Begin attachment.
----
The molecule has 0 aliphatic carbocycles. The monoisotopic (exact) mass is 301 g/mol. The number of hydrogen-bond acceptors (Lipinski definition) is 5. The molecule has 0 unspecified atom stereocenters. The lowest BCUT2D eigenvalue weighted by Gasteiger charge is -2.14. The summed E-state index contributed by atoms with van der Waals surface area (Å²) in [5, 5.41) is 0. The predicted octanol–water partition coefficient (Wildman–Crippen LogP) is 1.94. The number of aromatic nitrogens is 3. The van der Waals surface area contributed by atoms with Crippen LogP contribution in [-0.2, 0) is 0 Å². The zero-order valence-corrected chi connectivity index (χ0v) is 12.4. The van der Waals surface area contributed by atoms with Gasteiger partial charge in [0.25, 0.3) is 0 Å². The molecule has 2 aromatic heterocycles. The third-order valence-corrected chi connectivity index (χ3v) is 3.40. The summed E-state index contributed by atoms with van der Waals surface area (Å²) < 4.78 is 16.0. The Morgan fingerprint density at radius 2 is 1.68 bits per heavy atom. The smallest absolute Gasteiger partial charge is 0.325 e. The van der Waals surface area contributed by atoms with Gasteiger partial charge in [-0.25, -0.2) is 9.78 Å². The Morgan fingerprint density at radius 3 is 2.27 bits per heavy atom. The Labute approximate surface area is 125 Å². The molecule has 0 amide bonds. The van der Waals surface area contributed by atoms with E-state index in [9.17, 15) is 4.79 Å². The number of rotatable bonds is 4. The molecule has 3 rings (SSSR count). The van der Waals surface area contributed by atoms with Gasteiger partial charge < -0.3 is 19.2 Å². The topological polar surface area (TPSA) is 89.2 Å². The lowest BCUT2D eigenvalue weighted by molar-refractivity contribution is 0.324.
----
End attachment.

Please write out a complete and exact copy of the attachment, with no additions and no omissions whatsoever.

The molecule has 0 aliphatic carbocycles. The monoisotopic (exact) mass is 301 g/mol. The number of hydrogen-bond acceptors (Lipinski definition) is 5. The molecule has 0 unspecified atom stereocenters. The lowest BCUT2D eigenvalue weighted by Gasteiger charge is -2.14. The summed E-state index contributed by atoms with van der Waals surface area (Å²) in [5, 5.41) is 0. The predicted octanol–water partition coefficient (Wildman–Crippen LogP) is 1.94. The number of aromatic nitrogens is 3. The van der Waals surface area contributed by atoms with Crippen LogP contribution in [-0.2, 0) is 0 Å². The zero-order valence-corrected chi connectivity index (χ0v) is 12.4. The van der Waals surface area contributed by atoms with Gasteiger partial charge in [0.25, 0.3) is 0 Å². The molecule has 2 aromatic heterocycles. The third-order valence-corrected chi connectivity index (χ3v) is 3.40. The summed E-state index contributed by atoms with van der Waals surface area (Å²) < 4.78 is 16.0. The Morgan fingerprint density at radius 2 is 1.68 bits per heavy atom. The smallest absolute Gasteiger partial charge is 0.325 e. The van der Waals surface area contributed by atoms with Gasteiger partial charge in [-0.25, -0.2) is 9.78 Å². The Morgan fingerprint density at radius 3 is 2.27 bits per heavy atom. The Labute approximate surface area is 125 Å². The molecule has 0 amide bonds. The van der Waals surface area contributed by atoms with E-state index in [9.17, 15) is 4.79 Å². The number of rotatable bonds is 4. The molecule has 3 rings (SSSR count). The van der Waals surface area contributed by atoms with Gasteiger partial charge < -0.3 is 19.2 Å². The topological polar surface area (TPSA) is 89.2 Å². The lowest BCUT2D eigenvalue weighted by molar-refractivity contribution is 0.324.